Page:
Saying that the economy is tough at the moment may seem like an understatement. With taxi fares increasing by 20% and salaries remaining stagnant, many Namibians are looking for alternative forms of investment. The need to provide for their families has seen many investing in business ventures that promise high returns in a short period of time.
We have all been approached by a friend or relative who wishes to introduce us to the next best thing investment idea.. Investing in these ventures is simple enough: you pay them N$2 500 and then get four other people to pay you, giving you a N$10 000 return on investment. High returns with minimal effort. But if money was this easy to acquire, wouldn’t we all be rich? When an investment sounds too good to be true, it usually is. So before investing, ask yourself: is this a safe investment or a pyramid scheme?
A pyramid scheme is a business model that promises investors high returns as more members are recruited. Whether selling goods or services, income is solely based on new recruits. If your investment opportunity has the following characteristics, you may be investing in a pyramid scheme:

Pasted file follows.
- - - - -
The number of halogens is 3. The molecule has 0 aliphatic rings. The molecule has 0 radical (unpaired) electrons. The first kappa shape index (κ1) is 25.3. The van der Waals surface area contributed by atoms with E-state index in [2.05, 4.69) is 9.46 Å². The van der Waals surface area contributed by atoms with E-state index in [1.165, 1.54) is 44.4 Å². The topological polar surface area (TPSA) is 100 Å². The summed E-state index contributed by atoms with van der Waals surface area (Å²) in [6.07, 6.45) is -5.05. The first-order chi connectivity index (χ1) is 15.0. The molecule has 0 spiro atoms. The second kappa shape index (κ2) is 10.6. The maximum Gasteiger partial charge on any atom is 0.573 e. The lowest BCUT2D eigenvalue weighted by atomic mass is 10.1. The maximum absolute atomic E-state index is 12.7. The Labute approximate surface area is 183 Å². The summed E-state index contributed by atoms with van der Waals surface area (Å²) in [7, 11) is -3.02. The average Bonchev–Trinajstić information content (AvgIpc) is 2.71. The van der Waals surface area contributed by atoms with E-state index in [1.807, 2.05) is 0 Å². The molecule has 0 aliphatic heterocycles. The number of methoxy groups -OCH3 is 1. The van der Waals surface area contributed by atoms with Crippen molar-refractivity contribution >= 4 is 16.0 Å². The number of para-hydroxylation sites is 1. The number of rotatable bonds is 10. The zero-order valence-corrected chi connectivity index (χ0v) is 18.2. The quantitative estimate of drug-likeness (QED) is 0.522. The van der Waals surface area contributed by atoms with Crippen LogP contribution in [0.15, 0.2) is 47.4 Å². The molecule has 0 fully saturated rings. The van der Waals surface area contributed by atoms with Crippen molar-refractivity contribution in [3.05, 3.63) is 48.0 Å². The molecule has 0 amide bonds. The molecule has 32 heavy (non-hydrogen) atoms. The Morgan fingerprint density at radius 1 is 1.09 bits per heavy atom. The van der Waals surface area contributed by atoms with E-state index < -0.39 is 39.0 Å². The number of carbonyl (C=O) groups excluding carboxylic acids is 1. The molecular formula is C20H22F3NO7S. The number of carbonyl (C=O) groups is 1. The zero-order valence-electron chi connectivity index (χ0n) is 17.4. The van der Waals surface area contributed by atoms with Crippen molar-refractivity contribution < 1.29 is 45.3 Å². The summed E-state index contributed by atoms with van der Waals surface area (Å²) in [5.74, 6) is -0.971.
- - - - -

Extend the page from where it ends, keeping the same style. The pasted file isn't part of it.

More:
- Promise of high monthly income while working from home,
- Requires an investment in the form of paying for membership or buying products from the company,
- Places large emphasis on recruiting others to join the business,
- Has a complex commission policy or marketing plan,
- Business sells primarily to members and not outside distributors, and
- Returns sound too good to be true.
However only you have the discretion to decide which investments you make. So next time someone asks you to invest in the next best thing, make sure you’re not being scammed.
Like in many countries, pyramid schemes are illegal in Namibia under the Banking Institutions Act of 1998. If you suspect you are involved in a pyramid scheme, you can contact Bank of Namibia at firstname.lastname@example.org or +264 61 283 5005.
By Ros Limbo (Freelance Writer)